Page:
Page updated 21st April 2012
On the right hand corner of the High Street and Bedford Street, there stood the Half Moon Hotel. It opened in the mid 17th century, as one of the largest hotels in the city. Local merchants would meet in the early part of the 19th century to talk business, and enjoy a glass of grog and a clay pipe of tobacco. Sullivan, of the operatic fame, first performed the music of the Mikado to Gilbert in the hotel. The hotel was demolished in 1912 and replaced by the single storey, Lloyd's Bank.
In 1868, a 20 year old Ipplepen man called William Lambshead, was employed to manage the Deller's grocery store in Winner Street, Paignton. He married the owners daughter Elizabeth Ann, giving him the opportunity to expand the business into other areas. A prominent Methodist, Lambshead, along with other similar minded entrepreneurs, was largely responsible for the expansion of Paignton town centre around the site of Lloyds Bank and Palace Avenue. He was also chairman of the committee that built Venford reservoir to supply water to Torbay and was instrumental in introducing electricity to Paignton
Lambshead's two son's Herbert and William were brought into the business. They were charged with opening branches elsewhere, and it was Herbert who decided that Exeter would be a good place for a Deller's Café.
On Wednesday, 31st October 1906, Deller's opened its first café in the old Exeter Bank premises, next door to the Royal Clarence Hotel, and on the corner of Martin's Lane. A few years later, Deller's decided to build another café, this time on land next to Lloyds Bank. The premises would be substantial and part would be on top of the bank to create a large café, complete with function rooms.
Built in the grand baroque style, the building was opened in December 1916. Local firm W Brock & Co fitted out the ballroom and supplied furnishings, blinds and curtains for other parts of the café. Advertised as 'one minute from Trams', the grand entrance of the Café of the West was in Bedford Street, next to the bank and it fast became a meeting place for the local young people of the time, and a favourite of visitors. There were ornately decorated balconies around the main atria, where patrons could enjoy a light lunch, or tea, to the sound of the in-house 'Gwen Master and her Orchestra' who performed between 1 and 2, 3.45 and 5.45 and 7 to 8 in the evening.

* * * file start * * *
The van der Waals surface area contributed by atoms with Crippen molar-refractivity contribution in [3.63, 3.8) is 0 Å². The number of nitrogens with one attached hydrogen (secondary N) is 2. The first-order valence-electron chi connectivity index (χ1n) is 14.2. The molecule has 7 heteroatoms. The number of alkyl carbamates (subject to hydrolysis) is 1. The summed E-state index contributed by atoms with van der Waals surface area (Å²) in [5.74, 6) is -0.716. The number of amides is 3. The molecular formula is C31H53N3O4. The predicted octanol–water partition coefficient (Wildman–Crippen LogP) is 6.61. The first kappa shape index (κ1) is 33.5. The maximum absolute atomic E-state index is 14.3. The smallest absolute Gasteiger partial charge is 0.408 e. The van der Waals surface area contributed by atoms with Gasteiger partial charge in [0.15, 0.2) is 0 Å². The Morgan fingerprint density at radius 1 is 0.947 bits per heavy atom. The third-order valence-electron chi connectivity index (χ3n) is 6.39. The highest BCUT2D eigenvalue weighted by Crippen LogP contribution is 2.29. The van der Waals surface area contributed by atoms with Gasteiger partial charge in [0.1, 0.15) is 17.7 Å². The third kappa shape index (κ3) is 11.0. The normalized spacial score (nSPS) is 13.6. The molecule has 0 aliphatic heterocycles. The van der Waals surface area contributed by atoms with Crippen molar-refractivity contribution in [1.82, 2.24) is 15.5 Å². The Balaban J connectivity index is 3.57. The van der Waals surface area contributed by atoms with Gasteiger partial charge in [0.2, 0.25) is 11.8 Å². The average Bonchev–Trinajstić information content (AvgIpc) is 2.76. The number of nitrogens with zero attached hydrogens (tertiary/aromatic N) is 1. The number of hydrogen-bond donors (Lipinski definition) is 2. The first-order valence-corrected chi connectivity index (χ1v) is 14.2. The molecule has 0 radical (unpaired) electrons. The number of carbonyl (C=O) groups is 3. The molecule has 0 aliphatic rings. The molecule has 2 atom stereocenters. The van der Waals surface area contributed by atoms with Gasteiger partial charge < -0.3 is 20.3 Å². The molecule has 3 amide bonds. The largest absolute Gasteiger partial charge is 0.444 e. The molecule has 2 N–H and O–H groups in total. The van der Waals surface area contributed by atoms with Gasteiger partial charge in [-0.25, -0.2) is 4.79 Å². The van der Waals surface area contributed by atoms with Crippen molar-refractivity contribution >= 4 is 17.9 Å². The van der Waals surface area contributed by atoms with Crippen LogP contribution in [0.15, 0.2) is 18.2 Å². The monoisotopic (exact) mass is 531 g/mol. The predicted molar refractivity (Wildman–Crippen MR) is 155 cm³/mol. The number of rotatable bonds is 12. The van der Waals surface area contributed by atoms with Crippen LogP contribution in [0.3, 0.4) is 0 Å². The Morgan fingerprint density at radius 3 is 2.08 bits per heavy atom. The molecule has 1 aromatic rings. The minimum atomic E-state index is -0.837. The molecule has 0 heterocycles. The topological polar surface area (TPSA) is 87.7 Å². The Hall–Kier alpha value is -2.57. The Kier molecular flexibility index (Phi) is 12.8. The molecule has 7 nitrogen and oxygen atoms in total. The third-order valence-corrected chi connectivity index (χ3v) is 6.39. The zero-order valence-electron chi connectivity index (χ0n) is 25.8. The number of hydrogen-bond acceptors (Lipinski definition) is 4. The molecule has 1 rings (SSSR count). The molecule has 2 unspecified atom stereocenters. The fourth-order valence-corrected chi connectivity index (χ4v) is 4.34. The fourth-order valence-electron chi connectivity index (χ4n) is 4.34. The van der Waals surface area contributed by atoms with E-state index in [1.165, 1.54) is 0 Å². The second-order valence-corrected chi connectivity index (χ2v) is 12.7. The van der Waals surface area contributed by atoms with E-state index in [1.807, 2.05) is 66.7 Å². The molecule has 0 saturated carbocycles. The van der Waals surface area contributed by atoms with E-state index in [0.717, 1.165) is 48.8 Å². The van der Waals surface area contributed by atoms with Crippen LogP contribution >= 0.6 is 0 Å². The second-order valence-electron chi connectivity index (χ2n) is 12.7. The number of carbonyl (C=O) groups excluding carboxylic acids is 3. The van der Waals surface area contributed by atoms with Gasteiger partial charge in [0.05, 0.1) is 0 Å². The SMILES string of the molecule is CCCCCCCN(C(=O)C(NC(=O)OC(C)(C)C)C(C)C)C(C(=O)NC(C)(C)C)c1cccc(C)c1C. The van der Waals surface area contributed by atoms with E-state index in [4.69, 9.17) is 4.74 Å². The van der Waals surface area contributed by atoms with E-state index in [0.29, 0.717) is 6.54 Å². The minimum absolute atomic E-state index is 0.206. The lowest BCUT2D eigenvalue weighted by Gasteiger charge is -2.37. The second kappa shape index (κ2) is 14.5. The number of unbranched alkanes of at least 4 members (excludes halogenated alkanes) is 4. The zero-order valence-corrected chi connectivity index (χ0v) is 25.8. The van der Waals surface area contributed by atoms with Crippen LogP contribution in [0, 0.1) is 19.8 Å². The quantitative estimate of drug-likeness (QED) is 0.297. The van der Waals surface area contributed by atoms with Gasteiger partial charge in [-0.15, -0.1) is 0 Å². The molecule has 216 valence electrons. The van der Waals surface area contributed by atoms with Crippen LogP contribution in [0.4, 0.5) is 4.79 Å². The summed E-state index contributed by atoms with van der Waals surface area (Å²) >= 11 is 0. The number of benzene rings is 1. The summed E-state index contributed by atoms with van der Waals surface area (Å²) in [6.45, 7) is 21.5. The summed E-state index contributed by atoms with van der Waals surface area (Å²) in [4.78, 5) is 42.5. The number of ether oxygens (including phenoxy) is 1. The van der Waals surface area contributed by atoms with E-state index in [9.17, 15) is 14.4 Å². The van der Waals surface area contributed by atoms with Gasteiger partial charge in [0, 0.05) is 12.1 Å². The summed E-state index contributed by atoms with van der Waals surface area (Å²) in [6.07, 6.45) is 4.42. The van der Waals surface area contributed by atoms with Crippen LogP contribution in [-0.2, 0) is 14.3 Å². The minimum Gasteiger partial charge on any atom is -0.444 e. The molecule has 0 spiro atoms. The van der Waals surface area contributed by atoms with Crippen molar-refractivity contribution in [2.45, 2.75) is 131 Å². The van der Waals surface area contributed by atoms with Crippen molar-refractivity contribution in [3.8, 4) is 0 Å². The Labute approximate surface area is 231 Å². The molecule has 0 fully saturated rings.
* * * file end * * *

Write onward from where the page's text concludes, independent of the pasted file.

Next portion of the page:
Many a romance blossomed within the walls of Deller's and for 25 years, Deller's was the centre of social life in Exeter. A discrete meeting for tea with tea cakes led to many a happy marriage, at a time when it was shocking for a lady to smoke a cigarette. They also catered for the sweet tooth with a confectionery branch at 48/49 High Street. In 1920, Deller's four cafés were bought out by Chards.
Deller's became a favourite venue after the outbreak of war for the many who were displaced, or had been evacuated to Exeter. Members of the Women's Land Army were guests at the café, along with evacuated children, and of course, service men meeting their sweethearts.
On the 28th March 1942, Deller's was the venue for a meeting of committees concerned with Anglo-Soviet Unity, a cause that seems out of kilter with the joyuous café of the pre-war years – this was the last advertised function at Deller's before the fateful night of the 4th of May. On the day of the confernce, the 'Café of the West' advertised for an assistant chef, oblivious of the fate that awaited their business.
Although Deller's did not receive a direct hit during the May blitz, the building was badly damaged by fire that spread from adjacent properties. A report at the time said:
"Bobby's spread to Messrs Deller's Café through the portion of the building above Lloyds Bank. The fire guards at Deller's Café consider that an oil bomb fell through the roof of their building, but it is very probable that the mass of flames spreading from Messrs. Bobby's, together with I.B.s started a fire in the kitchen portion where certain inflammable materials would have caused the effect mistaken for an oil bomb".
The building was substantial, and strong, and could have been refurbished. As early as the beginning of June 1942, demolition commenced on the ruins of Deller's, even though the owners had appealed for the work to be delayed, for they wanted to keep their license for the premises, hoping to re-open in due course. Thus was lost a building that had found a special place in the heart of many Exonians and visitors that has not been replaced to this day.
Deller's continued to trade in Exeter, from 48-49 High Street, which was expanded in the June of 1942 to make up for the loss of the main cafe. They continued to trade until the 1970s.
Sources - Western Times, Two Thousand Years in Exeter by W G Hoskins, Deller's adverts and Exeter Burning by Peter Thomas, A History of Paignton Methodist Church by Sylvia Tancock. All photos from the authors collection unless otherwise stated.
Moon Hotel, demolished in 1912.
The interior of the first Dellers Café in Cathedral Close, now Michael Caine's Abode.
The ornate interior of Dellers Café.
The bombed remains of Dellers Café in the High Street. Photo Western Times.
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